The first James Bond, Sean Connery turns 90

The first James Bond, Sean Connery turned 90 on August 25.

Connery was born August 25, 1930, in Edinburgh, Scotland.

Connery who would be 007 turns 90 on Tuesday and has been off the silver screen since opting to retire in 2003 after appearing in the execrable “The League of Extraordinary Gentlemen.” (Why do the great ones go out with a whimper? Here’s looking at you Gene Hackman/”Welcome to Mooseport”). However, his legacy continues to reverberate — it can be felt in everything from Tom Cruise’s globe-trotting “Mission: Impossible” alter-ego Ethan Hunt to Harrison Ford’s quip-ready adventurer in the Indiana Jones films. Daniel Craig’s darker take on Bond also owes a clear debt to Connery’s interpretation of the Ian Fleming character.

Social media celebrated his milestone birthday and The Guardian’s Peter Bradshaw celebrated the actor and his career in a piece headlined “Sean Connery at 90: a dangerously seductive icon of masculinity.”

“As much as the Beatles, it was Connery’s charismatic Bond who kept alive Britain’s postwar amour-propre,” Bradshaw writes. “Does Britain appear to be waning pathetically on the world stage? Oh no. Britain is still powerful — but in secret, you see, like 007.”

Taking off with James Bond

Both the theater and film world took notice of the athletic beau. Starting in the mid-1950s, he took roles as a supporting actor, but with rather limited success. It wasn’t until two Hollywood producers were looking for an actor for a new spy movie after others had rejected the offer, that the young Connery took a chance, auditioned for the role – and was cast in what would become the part of his life.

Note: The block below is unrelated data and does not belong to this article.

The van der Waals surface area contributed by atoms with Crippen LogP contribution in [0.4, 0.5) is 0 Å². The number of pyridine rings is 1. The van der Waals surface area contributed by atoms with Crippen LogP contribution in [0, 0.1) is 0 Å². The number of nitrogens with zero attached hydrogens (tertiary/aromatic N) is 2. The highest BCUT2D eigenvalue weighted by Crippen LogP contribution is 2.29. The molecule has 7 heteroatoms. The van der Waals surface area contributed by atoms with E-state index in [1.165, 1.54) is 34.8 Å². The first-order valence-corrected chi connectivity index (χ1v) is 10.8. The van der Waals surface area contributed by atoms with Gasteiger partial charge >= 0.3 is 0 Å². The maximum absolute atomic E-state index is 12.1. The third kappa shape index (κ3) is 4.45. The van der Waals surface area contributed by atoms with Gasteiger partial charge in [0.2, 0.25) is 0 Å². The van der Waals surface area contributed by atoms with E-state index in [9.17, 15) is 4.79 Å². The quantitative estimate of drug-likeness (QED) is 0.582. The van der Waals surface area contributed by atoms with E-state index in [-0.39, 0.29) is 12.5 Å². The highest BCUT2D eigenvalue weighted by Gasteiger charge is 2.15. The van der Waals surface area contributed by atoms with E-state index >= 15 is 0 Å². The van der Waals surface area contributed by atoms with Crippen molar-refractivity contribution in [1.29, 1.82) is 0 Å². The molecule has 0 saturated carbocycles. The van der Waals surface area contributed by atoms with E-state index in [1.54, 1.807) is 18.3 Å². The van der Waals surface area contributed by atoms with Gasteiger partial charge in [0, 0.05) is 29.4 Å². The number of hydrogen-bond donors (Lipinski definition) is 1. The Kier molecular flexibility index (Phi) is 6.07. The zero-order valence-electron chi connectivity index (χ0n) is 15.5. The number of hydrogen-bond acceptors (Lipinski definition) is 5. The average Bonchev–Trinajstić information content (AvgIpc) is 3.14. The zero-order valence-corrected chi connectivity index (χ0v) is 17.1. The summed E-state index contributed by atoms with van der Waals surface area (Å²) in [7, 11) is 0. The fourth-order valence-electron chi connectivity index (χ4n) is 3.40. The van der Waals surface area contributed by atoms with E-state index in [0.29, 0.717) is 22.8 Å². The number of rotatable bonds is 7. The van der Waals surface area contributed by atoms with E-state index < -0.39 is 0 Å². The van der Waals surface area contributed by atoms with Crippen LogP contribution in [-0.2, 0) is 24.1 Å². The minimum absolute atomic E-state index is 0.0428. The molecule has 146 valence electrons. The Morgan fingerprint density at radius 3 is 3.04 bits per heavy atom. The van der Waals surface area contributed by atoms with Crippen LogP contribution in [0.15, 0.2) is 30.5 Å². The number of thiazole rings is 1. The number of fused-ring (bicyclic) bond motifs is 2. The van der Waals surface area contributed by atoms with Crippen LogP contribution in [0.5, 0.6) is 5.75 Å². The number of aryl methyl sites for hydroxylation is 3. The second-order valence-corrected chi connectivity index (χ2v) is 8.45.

The first Bond film, Dr. No, became a box office hit in 1962. Connery proved to be the ideal choice for the role of the British secret service agent.

Numerous sequels followed, turning Connery into an international star. But to him, even that just wasn’t good enough — and he also claimed to be underpaid. After the fifth Bond film, there was a break. The actor began to seek out other genres, and ended up playing some very demanding roles.

A first (and better paid) comeback as Bond followed in 1971 with Diamonds Are Forever — but he donated his record salary of over $1 million to a Scottish educational charity he co-founded. And 12 years later, he could be persuaded once again to play Bond in Never Say Never Again, which became a huge success — and was his final farewell to the role. Today, he’s still often lauded as the best Bond of all time.